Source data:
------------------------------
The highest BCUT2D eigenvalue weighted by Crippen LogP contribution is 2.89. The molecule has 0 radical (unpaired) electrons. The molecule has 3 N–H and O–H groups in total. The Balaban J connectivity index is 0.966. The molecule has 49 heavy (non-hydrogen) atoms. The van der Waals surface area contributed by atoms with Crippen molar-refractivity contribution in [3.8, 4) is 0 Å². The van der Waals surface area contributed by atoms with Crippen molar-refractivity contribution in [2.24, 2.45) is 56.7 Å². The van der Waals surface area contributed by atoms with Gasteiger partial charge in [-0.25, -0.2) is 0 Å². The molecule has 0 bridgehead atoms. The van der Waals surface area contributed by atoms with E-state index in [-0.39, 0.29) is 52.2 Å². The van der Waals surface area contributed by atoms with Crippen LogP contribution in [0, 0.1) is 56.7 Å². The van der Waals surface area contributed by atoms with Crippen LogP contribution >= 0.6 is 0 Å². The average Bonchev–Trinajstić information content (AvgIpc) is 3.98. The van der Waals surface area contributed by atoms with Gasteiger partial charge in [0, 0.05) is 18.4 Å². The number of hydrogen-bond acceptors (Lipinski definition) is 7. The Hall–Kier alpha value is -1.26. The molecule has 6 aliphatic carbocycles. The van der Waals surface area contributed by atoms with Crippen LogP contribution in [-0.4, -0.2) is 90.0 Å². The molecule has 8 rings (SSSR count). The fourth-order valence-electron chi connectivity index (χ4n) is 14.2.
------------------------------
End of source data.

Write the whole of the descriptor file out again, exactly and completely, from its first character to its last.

The highest BCUT2D eigenvalue weighted by Crippen LogP contribution is 2.89. The molecule has 0 radical (unpaired) electrons. The molecule has 3 N–H and O–H groups in total. The Balaban J connectivity index is 0.966. The molecule has 49 heavy (non-hydrogen) atoms. The van der Waals surface area contributed by atoms with Crippen molar-refractivity contribution in [3.8, 4) is 0 Å². The van der Waals surface area contributed by atoms with Crippen molar-refractivity contribution in [2.24, 2.45) is 56.7 Å². The van der Waals surface area contributed by atoms with Gasteiger partial charge in [-0.25, -0.2) is 0 Å². The molecule has 0 bridgehead atoms. The van der Waals surface area contributed by atoms with E-state index in [-0.39, 0.29) is 52.2 Å². The van der Waals surface area contributed by atoms with Crippen LogP contribution in [0, 0.1) is 56.7 Å². The van der Waals surface area contributed by atoms with Crippen LogP contribution >= 0.6 is 0 Å². The average Bonchev–Trinajstić information content (AvgIpc) is 3.98. The van der Waals surface area contributed by atoms with Gasteiger partial charge in [0, 0.05) is 18.4 Å². The number of hydrogen-bond acceptors (Lipinski definition) is 7. The Hall–Kier alpha value is -1.26. The molecule has 6 aliphatic carbocycles. The van der Waals surface area contributed by atoms with Crippen LogP contribution in [-0.4, -0.2) is 90.0 Å². The molecule has 8 rings (SSSR count). The fourth-order valence-electron chi connectivity index (χ4n) is 14.2.